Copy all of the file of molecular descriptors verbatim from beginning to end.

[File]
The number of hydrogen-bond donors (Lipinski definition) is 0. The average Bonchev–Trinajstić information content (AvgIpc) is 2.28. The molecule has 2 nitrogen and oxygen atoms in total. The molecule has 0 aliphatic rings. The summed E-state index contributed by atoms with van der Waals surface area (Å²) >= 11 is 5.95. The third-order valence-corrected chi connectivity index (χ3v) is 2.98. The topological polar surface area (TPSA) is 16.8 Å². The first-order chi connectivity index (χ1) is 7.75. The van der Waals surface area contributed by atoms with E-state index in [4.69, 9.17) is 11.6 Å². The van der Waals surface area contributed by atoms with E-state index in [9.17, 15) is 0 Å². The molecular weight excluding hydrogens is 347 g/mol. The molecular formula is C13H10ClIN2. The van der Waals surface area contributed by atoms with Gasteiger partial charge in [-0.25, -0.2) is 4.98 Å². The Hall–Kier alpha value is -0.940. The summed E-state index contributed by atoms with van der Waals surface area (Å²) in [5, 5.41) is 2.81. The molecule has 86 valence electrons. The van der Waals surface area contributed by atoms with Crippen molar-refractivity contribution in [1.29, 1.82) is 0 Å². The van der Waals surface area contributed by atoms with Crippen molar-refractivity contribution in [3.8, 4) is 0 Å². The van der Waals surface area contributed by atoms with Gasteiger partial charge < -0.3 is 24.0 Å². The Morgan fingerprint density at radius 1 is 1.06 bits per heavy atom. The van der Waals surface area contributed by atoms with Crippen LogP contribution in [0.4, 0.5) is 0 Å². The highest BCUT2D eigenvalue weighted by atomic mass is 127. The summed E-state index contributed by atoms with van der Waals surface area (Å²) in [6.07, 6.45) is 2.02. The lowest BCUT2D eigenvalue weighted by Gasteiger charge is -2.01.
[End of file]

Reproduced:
The number of hydrogen-bond donors (Lipinski definition) is 0. The average Bonchev–Trinajstić information content (AvgIpc) is 2.28. The molecule has 2 nitrogen and oxygen atoms in total. The molecule has 0 aliphatic rings. The summed E-state index contributed by atoms with van der Waals surface area (Å²) >= 11 is 5.95. The third-order valence-corrected chi connectivity index (χ3v) is 2.98. The topological polar surface area (TPSA) is 16.8 Å². The first-order chi connectivity index (χ1) is 7.75. The van der Waals surface area contributed by atoms with E-state index in [4.69, 9.17) is 11.6 Å². The van der Waals surface area contributed by atoms with E-state index in [9.17, 15) is 0 Å². The molecular weight excluding hydrogens is 347 g/mol. The molecular formula is C13H10ClIN2. The van der Waals surface area contributed by atoms with Gasteiger partial charge in [-0.25, -0.2) is 4.98 Å². The Hall–Kier alpha value is -0.940. The summed E-state index contributed by atoms with van der Waals surface area (Å²) in [5, 5.41) is 2.81. The molecule has 86 valence electrons. The van der Waals surface area contributed by atoms with Crippen molar-refractivity contribution in [1.29, 1.82) is 0 Å². The van der Waals surface area contributed by atoms with Crippen molar-refractivity contribution in [3.8, 4) is 0 Å². The van der Waals surface area contributed by atoms with Gasteiger partial charge < -0.3 is 24.0 Å². The Morgan fingerprint density at radius 1 is 1.06 bits per heavy atom. The van der Waals surface area contributed by atoms with Crippen LogP contribution in [0.4, 0.5) is 0 Å². The highest BCUT2D eigenvalue weighted by atomic mass is 127. The summed E-state index contributed by atoms with van der Waals surface area (Å²) in [6.07, 6.45) is 2.02. The lowest BCUT2D eigenvalue weighted by Gasteiger charge is -2.01.